The Center for East Asian Studies at the University of Chicago (CEAS) serves as an interdisciplinary nexus and clearinghouse for East Asian studies and an important resource for faculty and students across the University.  CEAS supports academic activities, research, outreach, and public events to promote greater understanding of China, Japan and Korea.  CEAS has been designated a Title VI National Resource Center by the U.S. Department of Education.

Featured Video

"Cooling the Womb of Stone: Empress Jingū and Embodied Pregnancy in Late Medieval Origin Stories"

Emily B. Simpson, Lecturer in the Department of Religion at Dartmouth University

Empress Jingū is held to have conquered the Korean peninsula in the third century with the help of the gods while pregnant; indeed, a central motif of her legend involves Jingū postponing childbirth until she returns to Japan victorious. Although previous scholarship on Jingū has largely focused on her conquest journey and relationship with divinities, less attention has been paid to her pregnant state and her unique delayed labor. Yet, these subjects are dealt with directly in many temple-shrine origin stories (jisha engi) and picture scrolls (emaki) of the late medieval period, in which Jingū’s pregnancy and bodily needs, both practical and miraculous, are discussed. From adjusting armor to fit her pregnant body to the use of a stone to halt childbirth, medieval priests and the texts they wrote described vividly how pregnancy affected Jingū’s body as well as her bodily experience of the conquest journey. Furthermore, these texts connect Jingū to other pregnant women in Buddhist and Shintō traditions, showcasing a concern not only for the continuation of the family line, but the embodied contours of pregnancy and childbirth. Dr. Simpson suggests that these diverse origin stories demonstrate ambivalent attitudes toward the female body and its capacity for reproduction, at turns misogynistic and empowering, with childbirth itself framed as both a natural and miraculous female experience.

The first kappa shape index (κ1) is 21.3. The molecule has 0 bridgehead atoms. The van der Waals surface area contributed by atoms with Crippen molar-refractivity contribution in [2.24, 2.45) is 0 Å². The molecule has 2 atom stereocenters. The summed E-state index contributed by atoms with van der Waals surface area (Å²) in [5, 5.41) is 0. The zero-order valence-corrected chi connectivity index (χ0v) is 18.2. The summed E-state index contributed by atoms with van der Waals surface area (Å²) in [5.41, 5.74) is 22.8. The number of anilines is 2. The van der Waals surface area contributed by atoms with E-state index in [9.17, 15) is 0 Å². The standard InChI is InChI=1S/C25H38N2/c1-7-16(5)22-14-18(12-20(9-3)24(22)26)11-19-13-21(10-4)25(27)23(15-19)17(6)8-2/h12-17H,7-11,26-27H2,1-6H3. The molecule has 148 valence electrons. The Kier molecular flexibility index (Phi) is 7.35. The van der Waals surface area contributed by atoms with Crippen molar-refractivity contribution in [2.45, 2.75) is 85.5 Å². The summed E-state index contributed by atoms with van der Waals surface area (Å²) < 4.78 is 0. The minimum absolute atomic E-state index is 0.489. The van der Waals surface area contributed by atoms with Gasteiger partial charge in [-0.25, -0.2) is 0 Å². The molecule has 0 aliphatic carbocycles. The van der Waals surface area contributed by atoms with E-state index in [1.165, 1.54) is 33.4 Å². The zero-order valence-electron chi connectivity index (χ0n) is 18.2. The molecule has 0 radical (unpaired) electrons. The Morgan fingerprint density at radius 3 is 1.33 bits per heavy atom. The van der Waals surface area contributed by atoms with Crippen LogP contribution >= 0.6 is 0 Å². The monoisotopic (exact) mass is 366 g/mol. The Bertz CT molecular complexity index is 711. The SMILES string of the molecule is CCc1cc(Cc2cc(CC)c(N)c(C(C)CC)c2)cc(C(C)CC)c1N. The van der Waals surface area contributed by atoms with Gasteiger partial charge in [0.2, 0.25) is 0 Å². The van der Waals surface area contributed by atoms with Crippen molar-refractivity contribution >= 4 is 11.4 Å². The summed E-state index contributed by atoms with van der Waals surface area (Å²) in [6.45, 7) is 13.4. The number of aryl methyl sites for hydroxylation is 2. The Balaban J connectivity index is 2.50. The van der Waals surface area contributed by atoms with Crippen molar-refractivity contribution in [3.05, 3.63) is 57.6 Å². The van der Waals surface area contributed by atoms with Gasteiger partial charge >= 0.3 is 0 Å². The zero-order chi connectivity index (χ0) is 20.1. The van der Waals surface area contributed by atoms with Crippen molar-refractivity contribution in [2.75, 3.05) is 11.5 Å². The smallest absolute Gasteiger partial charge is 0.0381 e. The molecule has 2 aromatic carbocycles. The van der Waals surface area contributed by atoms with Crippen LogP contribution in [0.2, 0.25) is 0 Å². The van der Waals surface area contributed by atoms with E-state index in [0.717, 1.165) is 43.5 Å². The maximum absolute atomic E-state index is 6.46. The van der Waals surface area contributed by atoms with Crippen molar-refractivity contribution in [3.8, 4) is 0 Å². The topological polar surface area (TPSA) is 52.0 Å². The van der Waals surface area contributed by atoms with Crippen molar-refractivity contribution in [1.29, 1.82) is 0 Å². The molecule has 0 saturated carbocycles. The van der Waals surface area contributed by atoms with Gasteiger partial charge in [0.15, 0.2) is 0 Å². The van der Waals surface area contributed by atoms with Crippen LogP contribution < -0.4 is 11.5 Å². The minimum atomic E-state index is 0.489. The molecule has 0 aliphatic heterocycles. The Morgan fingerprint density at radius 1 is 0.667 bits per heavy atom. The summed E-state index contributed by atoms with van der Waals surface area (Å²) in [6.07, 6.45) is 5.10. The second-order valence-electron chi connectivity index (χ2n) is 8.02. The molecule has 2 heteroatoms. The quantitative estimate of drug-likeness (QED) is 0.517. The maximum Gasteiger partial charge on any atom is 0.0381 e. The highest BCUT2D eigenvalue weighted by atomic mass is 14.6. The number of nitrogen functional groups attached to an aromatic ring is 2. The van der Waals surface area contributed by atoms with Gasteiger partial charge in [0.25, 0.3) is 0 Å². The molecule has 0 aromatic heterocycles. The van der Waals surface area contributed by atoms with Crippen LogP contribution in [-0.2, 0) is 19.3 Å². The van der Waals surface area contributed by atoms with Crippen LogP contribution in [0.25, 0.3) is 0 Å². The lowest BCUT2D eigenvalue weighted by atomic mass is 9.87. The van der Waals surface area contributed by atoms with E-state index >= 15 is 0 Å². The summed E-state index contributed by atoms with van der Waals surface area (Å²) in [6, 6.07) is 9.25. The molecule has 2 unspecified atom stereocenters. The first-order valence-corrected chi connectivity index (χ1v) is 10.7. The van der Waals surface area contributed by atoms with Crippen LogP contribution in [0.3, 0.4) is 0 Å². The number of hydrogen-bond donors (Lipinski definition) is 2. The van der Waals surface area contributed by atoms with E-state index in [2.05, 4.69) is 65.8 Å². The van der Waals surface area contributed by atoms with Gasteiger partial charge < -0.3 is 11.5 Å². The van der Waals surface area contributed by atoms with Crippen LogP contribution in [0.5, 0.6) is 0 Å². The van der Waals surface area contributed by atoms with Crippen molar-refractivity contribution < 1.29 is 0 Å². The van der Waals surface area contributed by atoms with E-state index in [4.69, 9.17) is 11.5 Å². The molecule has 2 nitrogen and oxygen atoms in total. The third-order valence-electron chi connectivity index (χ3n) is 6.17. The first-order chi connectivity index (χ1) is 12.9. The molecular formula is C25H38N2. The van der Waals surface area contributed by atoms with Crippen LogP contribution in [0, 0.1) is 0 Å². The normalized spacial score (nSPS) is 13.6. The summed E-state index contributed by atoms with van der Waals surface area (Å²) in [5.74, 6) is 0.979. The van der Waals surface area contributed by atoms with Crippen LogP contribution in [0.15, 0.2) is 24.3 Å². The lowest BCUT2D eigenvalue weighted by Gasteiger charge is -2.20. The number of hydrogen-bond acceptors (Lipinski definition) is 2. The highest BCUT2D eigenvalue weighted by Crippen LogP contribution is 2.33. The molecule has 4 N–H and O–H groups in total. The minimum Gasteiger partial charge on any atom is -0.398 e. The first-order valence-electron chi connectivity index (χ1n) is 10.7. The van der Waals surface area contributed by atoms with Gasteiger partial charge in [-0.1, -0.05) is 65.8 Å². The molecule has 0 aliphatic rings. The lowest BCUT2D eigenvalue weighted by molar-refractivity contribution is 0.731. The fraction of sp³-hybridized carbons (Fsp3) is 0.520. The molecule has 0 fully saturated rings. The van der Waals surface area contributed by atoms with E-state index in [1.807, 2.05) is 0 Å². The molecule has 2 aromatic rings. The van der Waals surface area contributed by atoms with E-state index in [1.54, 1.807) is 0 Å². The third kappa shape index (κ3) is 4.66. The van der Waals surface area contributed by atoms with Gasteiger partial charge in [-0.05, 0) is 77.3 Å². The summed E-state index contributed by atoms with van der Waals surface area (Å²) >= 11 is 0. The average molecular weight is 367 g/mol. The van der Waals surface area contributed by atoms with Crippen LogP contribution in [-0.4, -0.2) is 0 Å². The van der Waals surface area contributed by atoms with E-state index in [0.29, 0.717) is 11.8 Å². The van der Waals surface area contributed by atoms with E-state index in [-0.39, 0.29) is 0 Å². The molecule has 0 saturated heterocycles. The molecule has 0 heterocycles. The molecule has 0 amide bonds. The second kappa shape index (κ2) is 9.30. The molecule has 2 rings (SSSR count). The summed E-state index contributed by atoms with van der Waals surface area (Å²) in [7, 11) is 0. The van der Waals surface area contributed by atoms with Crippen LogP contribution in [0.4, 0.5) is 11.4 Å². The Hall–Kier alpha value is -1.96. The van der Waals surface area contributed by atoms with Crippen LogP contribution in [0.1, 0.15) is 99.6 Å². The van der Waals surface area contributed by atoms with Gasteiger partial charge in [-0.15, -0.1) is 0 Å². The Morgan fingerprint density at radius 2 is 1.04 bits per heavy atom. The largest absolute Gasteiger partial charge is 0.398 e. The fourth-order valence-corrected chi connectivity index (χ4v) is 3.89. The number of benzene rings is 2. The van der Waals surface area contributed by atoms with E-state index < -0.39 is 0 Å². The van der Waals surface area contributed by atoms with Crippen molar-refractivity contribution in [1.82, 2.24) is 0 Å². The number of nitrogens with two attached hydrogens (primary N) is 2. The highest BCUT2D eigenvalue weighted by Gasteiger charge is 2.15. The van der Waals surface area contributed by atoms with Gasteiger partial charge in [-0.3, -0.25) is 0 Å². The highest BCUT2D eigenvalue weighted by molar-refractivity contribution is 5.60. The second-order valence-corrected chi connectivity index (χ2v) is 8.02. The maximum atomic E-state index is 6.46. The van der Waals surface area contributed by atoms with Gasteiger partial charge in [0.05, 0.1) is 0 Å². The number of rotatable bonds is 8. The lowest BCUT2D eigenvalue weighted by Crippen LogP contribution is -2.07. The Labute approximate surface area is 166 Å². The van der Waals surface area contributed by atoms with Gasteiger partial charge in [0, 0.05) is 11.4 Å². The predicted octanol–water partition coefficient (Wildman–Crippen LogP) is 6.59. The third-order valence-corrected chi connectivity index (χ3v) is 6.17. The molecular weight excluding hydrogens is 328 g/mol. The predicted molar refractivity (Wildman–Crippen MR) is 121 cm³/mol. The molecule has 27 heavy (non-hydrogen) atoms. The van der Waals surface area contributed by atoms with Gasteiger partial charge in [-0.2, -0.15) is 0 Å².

The Center for East Asian Studies at the University of Chicago is pleased to be cooperating once again with the Taipei Economic and Cultural Office in Chicago (otherwise known as TECO) to present l

The Committee on Japanese Studies at the Center for East Asian Studies at the University of Chicago is proud to announce the 2020-2021 William F.

The Center for East Asian Studies at the University of Chicago is pleased to announce Michelle Ha, Master of Arts Program in the Social Sciences (MAPSS), as the winner of a special 2021 CEAS M.A.

This year's U.S.-China Forum: Addressing Inequality and Promoting Social Welfare will explore the ways in which social policy and social service provision are leveraged to address social problems i

Upcoming Events

CEAS by the Numbers

Years - CEAS was Founded in 1959
Affiliated Faculty - Across the University
Events in 2019-2020 - Lectures, Conferences, Film Screenings and More
East-Asian Focused Courses 2019-2020 - Offered Across Disciplines